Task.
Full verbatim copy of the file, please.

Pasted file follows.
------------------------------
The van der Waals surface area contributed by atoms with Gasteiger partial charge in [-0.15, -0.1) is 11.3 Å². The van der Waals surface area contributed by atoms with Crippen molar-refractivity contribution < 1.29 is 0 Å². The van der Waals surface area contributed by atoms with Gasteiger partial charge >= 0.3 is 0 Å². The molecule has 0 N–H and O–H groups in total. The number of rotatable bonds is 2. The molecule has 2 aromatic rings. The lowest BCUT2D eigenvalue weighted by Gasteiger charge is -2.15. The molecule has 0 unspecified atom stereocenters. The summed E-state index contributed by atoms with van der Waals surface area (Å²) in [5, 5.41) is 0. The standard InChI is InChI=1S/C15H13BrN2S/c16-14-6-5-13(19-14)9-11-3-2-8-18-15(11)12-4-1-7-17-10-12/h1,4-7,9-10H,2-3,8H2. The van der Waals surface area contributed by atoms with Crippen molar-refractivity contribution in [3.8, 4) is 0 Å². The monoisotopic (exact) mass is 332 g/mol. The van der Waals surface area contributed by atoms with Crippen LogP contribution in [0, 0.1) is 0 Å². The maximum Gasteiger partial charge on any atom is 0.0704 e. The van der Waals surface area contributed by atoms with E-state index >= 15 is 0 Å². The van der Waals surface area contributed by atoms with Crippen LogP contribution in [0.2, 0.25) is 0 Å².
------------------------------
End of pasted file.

The van der Waals surface area contributed by atoms with Gasteiger partial charge in [-0.15, -0.1) is 11.3 Å². The van der Waals surface area contributed by atoms with Crippen molar-refractivity contribution < 1.29 is 0 Å². The van der Waals surface area contributed by atoms with Gasteiger partial charge >= 0.3 is 0 Å². The molecule has 0 N–H and O–H groups in total. The number of rotatable bonds is 2. The molecule has 2 aromatic rings. The lowest BCUT2D eigenvalue weighted by Gasteiger charge is -2.15. The molecule has 0 unspecified atom stereocenters. The summed E-state index contributed by atoms with van der Waals surface area (Å²) in [5, 5.41) is 0. The standard InChI is InChI=1S/C15H13BrN2S/c16-14-6-5-13(19-14)9-11-3-2-8-18-15(11)12-4-1-7-17-10-12/h1,4-7,9-10H,2-3,8H2. The van der Waals surface area contributed by atoms with Crippen molar-refractivity contribution in [3.8, 4) is 0 Å². The monoisotopic (exact) mass is 332 g/mol. The van der Waals surface area contributed by atoms with Crippen LogP contribution in [0, 0.1) is 0 Å². The maximum Gasteiger partial charge on any atom is 0.0704 e. The van der Waals surface area contributed by atoms with E-state index >= 15 is 0 Å². The van der Waals surface area contributed by atoms with Crippen LogP contribution in [0.2, 0.25) is 0 Å².